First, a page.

RG: The single most important characteristic of Emerson's work (and teaching) is his emphasis upon spiritual work as a direct "knowing" or gnosis of spiritual facts arising from human experience, and that this knowing takes place beyond the so-called "astral" plane where people love to search for demons, ghosts, angels, and other so-called "spirits." Emerson warned against this dangerous and irrelevant searching, particularly in a mid-life essay entitled "Demonology," which can be found in his complete works but not in the usual anthologies. It's worth the effort to look it up.

The New Age fascination with the astral plane is distinctly not Emersonian and is the reason that he is such a valuable source. One of the main manifestations of this lesser interest is the presence of the self-made guru or self-proclaimed messiah, who says, "I have special knowledge, so follow me." Fame is the temptation and the trap. Real enlightenment is a "we" state which the seeker arrives at as a humble servant. Emerson sought no followers, never boasted of special knowledge, or made any claims of clairvoyance.

The greatest danger we face today, in this drug-induced, electronic frenzy, with rampant claims of special knowledge and secret esoteric systems, is that people lacking real discrimination will attach themselves to any new personality or system and literally lose their soul. What is lasting in Emerson's legacy is his sanity and discipline matched with real intuitive power. If we read him seriously and thoroughly, we have a chance of moving directly from the physical realm to the spiritual without getting caught in the dangerous middle ground.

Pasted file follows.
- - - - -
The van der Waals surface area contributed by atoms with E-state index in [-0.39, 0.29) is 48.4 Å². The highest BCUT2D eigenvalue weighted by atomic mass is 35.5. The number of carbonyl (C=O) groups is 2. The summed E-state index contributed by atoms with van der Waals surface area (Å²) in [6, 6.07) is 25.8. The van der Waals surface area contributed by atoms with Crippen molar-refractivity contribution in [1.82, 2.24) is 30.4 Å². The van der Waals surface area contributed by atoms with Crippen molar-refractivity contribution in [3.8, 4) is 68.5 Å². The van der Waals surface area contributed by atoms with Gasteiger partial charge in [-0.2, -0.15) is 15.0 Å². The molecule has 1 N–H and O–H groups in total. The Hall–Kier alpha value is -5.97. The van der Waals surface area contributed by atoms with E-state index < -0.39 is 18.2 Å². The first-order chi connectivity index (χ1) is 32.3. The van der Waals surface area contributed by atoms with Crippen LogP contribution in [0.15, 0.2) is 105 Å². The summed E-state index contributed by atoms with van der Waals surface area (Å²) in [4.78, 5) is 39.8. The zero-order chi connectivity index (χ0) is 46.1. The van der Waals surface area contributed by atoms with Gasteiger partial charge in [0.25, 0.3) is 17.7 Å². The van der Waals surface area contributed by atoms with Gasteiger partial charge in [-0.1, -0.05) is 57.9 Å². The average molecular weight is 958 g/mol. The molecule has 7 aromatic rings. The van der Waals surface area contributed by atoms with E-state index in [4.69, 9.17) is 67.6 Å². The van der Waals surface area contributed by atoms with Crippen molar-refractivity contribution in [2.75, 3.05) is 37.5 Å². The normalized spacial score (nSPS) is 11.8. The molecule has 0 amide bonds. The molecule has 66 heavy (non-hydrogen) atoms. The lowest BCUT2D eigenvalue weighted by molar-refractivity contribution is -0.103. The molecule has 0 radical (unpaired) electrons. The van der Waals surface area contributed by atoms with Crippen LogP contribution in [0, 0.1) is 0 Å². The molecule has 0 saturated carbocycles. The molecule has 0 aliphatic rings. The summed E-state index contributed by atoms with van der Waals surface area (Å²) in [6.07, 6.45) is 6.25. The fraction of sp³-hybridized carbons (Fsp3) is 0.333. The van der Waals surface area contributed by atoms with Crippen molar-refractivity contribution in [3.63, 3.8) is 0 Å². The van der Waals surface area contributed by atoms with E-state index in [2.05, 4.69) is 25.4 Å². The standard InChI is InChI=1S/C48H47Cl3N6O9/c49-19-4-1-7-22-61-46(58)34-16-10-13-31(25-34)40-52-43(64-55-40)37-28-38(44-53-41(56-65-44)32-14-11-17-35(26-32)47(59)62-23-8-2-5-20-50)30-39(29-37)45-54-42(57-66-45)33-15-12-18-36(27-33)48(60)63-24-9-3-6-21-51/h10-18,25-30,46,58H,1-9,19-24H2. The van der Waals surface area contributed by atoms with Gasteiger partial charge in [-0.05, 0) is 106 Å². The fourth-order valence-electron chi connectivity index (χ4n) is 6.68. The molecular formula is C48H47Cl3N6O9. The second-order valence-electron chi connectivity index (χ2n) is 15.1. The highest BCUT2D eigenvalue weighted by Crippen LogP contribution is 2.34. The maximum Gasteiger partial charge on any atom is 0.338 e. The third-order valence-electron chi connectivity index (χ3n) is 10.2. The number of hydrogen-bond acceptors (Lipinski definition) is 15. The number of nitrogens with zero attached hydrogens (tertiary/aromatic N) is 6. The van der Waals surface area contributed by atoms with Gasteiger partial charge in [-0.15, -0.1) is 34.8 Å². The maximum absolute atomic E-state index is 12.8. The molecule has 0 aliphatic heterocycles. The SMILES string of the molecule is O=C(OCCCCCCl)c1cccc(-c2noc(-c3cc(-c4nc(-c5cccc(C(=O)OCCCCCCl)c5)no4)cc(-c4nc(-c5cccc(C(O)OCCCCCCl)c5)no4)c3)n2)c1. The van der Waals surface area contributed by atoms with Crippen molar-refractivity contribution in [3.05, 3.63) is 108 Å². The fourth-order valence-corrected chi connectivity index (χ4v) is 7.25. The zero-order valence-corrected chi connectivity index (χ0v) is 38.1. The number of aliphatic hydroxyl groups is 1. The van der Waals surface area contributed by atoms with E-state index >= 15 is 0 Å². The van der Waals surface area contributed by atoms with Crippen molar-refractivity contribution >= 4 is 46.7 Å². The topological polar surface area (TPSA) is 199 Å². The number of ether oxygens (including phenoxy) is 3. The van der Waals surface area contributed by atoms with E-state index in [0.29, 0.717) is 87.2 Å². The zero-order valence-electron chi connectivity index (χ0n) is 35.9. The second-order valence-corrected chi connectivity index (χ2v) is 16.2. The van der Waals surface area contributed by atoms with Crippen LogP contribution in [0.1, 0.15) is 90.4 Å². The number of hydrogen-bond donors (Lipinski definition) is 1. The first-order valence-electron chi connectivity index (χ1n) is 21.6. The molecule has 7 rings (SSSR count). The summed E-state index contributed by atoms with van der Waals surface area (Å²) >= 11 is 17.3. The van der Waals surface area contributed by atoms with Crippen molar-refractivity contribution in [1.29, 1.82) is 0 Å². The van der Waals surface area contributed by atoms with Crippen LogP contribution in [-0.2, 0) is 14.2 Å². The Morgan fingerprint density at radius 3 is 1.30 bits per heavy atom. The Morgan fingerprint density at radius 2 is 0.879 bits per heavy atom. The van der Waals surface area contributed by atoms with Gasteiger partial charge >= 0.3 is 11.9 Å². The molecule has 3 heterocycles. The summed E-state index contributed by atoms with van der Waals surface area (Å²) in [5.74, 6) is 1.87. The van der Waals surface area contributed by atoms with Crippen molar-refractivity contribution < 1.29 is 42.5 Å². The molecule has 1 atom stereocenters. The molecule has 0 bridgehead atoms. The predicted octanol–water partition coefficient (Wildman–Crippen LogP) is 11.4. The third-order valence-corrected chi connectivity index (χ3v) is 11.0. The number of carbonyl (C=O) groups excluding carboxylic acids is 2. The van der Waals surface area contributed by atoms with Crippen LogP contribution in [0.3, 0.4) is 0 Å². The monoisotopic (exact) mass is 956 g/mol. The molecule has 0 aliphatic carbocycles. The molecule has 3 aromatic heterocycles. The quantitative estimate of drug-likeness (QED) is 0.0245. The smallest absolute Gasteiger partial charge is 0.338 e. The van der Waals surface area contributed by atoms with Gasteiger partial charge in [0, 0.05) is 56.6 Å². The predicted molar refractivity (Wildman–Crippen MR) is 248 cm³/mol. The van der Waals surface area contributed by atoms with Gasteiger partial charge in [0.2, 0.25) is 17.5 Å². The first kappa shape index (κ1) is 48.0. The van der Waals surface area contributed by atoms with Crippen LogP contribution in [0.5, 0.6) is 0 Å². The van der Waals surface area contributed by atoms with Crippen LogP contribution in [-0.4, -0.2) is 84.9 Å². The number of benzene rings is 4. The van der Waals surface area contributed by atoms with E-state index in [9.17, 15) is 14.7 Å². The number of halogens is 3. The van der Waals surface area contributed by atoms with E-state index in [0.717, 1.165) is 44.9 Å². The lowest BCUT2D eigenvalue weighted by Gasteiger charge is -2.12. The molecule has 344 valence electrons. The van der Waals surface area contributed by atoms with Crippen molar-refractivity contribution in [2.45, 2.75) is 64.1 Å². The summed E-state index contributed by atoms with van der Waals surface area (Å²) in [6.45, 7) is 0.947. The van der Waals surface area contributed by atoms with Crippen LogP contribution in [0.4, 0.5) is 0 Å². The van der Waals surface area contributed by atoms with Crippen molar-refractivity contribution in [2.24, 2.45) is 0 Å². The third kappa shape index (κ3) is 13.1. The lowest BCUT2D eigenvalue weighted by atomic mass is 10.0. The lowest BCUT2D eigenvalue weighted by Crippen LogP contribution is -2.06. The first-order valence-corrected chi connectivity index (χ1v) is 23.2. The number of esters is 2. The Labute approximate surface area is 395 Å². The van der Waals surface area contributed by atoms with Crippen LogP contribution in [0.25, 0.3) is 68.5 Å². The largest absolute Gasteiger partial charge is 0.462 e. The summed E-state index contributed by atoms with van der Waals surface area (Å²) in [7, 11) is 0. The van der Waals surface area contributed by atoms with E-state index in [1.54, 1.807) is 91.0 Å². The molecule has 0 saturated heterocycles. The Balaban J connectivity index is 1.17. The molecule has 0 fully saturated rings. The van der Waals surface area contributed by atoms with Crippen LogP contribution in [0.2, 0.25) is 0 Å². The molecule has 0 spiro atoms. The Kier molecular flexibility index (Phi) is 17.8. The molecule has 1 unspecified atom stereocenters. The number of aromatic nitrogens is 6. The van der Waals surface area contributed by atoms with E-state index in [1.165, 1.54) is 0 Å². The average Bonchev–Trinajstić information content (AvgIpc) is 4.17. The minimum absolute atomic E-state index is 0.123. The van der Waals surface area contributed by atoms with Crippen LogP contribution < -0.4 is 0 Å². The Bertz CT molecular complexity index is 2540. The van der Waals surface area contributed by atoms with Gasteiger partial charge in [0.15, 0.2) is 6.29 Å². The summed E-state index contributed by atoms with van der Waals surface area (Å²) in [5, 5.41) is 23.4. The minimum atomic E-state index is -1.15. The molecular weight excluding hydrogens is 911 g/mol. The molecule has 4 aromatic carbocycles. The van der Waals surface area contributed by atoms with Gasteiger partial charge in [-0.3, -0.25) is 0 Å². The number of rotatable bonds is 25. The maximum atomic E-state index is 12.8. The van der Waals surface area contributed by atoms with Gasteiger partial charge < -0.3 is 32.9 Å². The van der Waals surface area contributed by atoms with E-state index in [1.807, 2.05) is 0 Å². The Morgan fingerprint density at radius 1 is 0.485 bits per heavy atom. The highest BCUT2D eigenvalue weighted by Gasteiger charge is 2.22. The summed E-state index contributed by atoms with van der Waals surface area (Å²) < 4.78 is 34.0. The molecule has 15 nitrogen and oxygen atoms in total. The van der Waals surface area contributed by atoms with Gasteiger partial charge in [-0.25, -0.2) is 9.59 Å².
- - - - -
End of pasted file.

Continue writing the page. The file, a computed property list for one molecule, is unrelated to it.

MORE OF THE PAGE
WO: Is there anything in the Emersonian vision that was culturally or philosophically limited or limiting from your point of view. If there is a flaw in Emerson's vision where would it likely be?

RG: I suppose that if there was a limitation in Emerson's vision it is his detachment from institutions, an unwillingness to be a founder or to promote community in the social sense of that word. Although he was not the loner that Thoreau was, who lived always alone, Emerson still saw the role of the Scholar as a solitary one and the call to spiritual matters as a solitary activity. In the "Transcendentalist" he spells out the powers and limits of the transcendental vision, and it takes no account of tomorrow. The true transcendentalist lives in the Eternal Now and as a result will seem to the world to be quixotic -- that is, idealistic but impractical. But this fault in Emerson was a minor one in that he did affirm that life was, after all, sturdy and that the world wanted things done, not talked about. His great text in this matter was the Gita -- his bible -- and in it Arjuna was taught by Krishna to enter fully into life and give everything over, all so-called results, to the Absolute. Never look back.

WO: Your site briefly mentions a screenplay written in commemoration of the bicentennial of Emerson's birth in 2003. What is the current status of the film? Is it in production?

RG: Various production companies are looking at my screenplay, but it presents difficulties. It will be expensive to film (about $10 million) and is probably too intellectual for most audiences -- at least so the money people say. My hope is that the project will find support in time for the bicentennial celebrations of Emerson's birth in 2003. There will be much celebration at this time (May 25) and a good film of the Emerson circle would add to the festivities.
To read more about Richard Geldard and his work click here.